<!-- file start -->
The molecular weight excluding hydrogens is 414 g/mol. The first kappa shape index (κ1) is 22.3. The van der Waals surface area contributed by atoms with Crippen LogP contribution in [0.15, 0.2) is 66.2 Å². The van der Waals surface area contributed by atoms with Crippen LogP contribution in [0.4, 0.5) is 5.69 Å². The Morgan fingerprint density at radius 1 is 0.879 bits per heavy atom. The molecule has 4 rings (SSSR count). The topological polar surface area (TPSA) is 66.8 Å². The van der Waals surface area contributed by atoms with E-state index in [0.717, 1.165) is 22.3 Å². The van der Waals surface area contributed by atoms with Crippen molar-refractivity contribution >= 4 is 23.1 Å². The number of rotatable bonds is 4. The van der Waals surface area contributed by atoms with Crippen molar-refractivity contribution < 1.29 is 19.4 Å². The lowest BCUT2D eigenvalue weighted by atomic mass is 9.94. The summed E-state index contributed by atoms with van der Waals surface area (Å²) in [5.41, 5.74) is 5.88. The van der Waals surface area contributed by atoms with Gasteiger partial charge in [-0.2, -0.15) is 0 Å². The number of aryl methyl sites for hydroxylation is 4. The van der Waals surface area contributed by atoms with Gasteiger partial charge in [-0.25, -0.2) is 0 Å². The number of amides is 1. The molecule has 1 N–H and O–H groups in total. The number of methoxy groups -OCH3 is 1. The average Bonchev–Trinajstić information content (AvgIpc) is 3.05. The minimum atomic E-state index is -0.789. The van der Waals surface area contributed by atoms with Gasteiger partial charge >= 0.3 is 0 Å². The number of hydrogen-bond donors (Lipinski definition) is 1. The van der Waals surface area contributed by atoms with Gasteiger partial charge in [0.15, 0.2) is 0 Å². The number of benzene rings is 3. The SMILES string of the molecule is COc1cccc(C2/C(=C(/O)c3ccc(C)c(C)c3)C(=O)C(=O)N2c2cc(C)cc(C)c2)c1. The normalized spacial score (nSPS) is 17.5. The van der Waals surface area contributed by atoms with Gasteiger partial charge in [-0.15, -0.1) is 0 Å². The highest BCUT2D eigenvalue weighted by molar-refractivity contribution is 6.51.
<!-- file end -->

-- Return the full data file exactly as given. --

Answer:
The molecular weight excluding hydrogens is 414 g/mol. The first kappa shape index (κ1) is 22.3. The van der Waals surface area contributed by atoms with Crippen LogP contribution in [0.15, 0.2) is 66.2 Å². The van der Waals surface area contributed by atoms with Crippen LogP contribution in [0.4, 0.5) is 5.69 Å². The Morgan fingerprint density at radius 1 is 0.879 bits per heavy atom. The molecule has 4 rings (SSSR count). The topological polar surface area (TPSA) is 66.8 Å². The van der Waals surface area contributed by atoms with E-state index in [0.717, 1.165) is 22.3 Å². The van der Waals surface area contributed by atoms with Crippen molar-refractivity contribution >= 4 is 23.1 Å². The number of rotatable bonds is 4. The van der Waals surface area contributed by atoms with Crippen molar-refractivity contribution < 1.29 is 19.4 Å². The lowest BCUT2D eigenvalue weighted by atomic mass is 9.94. The summed E-state index contributed by atoms with van der Waals surface area (Å²) in [5.41, 5.74) is 5.88. The van der Waals surface area contributed by atoms with Gasteiger partial charge in [-0.2, -0.15) is 0 Å². The number of aryl methyl sites for hydroxylation is 4. The van der Waals surface area contributed by atoms with Gasteiger partial charge in [-0.25, -0.2) is 0 Å². The number of amides is 1. The molecule has 1 N–H and O–H groups in total. The number of methoxy groups -OCH3 is 1. The average Bonchev–Trinajstić information content (AvgIpc) is 3.05. The minimum atomic E-state index is -0.789. The van der Waals surface area contributed by atoms with Gasteiger partial charge >= 0.3 is 0 Å². The number of hydrogen-bond donors (Lipinski definition) is 1. The van der Waals surface area contributed by atoms with Gasteiger partial charge in [0.15, 0.2) is 0 Å². The number of benzene rings is 3. The SMILES string of the molecule is COc1cccc(C2/C(=C(/O)c3ccc(C)c(C)c3)C(=O)C(=O)N2c2cc(C)cc(C)c2)c1. The normalized spacial score (nSPS) is 17.5. The van der Waals surface area contributed by atoms with Gasteiger partial charge in [-0.15, -0.1) is 0 Å². The highest BCUT2D eigenvalue weighted by molar-refractivity contribution is 6.51.